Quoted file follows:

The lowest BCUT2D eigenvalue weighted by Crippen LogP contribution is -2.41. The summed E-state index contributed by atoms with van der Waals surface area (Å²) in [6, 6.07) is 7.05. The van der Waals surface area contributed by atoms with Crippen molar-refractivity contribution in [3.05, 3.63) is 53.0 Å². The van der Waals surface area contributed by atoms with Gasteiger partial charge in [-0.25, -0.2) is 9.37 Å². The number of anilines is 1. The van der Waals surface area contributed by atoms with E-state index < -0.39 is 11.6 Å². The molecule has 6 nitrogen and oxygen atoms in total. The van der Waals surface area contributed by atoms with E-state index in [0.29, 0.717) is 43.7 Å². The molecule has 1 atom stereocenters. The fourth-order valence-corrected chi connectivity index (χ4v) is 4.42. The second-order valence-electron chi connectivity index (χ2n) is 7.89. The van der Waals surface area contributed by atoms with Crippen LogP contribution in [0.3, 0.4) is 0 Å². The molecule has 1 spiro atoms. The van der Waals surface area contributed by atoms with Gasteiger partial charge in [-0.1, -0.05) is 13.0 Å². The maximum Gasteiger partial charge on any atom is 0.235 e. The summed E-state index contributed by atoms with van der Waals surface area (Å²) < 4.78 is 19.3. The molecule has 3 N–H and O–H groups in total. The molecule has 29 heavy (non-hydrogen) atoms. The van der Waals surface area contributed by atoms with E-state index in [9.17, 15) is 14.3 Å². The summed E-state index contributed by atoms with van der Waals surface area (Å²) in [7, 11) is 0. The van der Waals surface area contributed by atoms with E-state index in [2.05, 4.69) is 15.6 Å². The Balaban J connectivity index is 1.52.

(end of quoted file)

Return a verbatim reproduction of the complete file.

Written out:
The lowest BCUT2D eigenvalue weighted by Crippen LogP contribution is -2.41. The summed E-state index contributed by atoms with van der Waals surface area (Å²) in [6, 6.07) is 7.05. The van der Waals surface area contributed by atoms with Crippen molar-refractivity contribution in [3.05, 3.63) is 53.0 Å². The van der Waals surface area contributed by atoms with Gasteiger partial charge in [-0.25, -0.2) is 9.37 Å². The number of anilines is 1. The van der Waals surface area contributed by atoms with E-state index < -0.39 is 11.6 Å². The molecule has 6 nitrogen and oxygen atoms in total. The van der Waals surface area contributed by atoms with E-state index in [0.29, 0.717) is 43.7 Å². The molecule has 1 atom stereocenters. The fourth-order valence-corrected chi connectivity index (χ4v) is 4.42. The second-order valence-electron chi connectivity index (χ2n) is 7.89. The van der Waals surface area contributed by atoms with Crippen LogP contribution in [0.3, 0.4) is 0 Å². The molecule has 1 spiro atoms. The van der Waals surface area contributed by atoms with Gasteiger partial charge in [-0.1, -0.05) is 13.0 Å². The maximum Gasteiger partial charge on any atom is 0.235 e. The summed E-state index contributed by atoms with van der Waals surface area (Å²) < 4.78 is 19.3. The molecule has 3 N–H and O–H groups in total. The molecule has 29 heavy (non-hydrogen) atoms. The van der Waals surface area contributed by atoms with E-state index in [9.17, 15) is 14.3 Å². The summed E-state index contributed by atoms with van der Waals surface area (Å²) in [7, 11) is 0. The van der Waals surface area contributed by atoms with E-state index in [2.05, 4.69) is 15.6 Å². The Balaban J connectivity index is 1.52.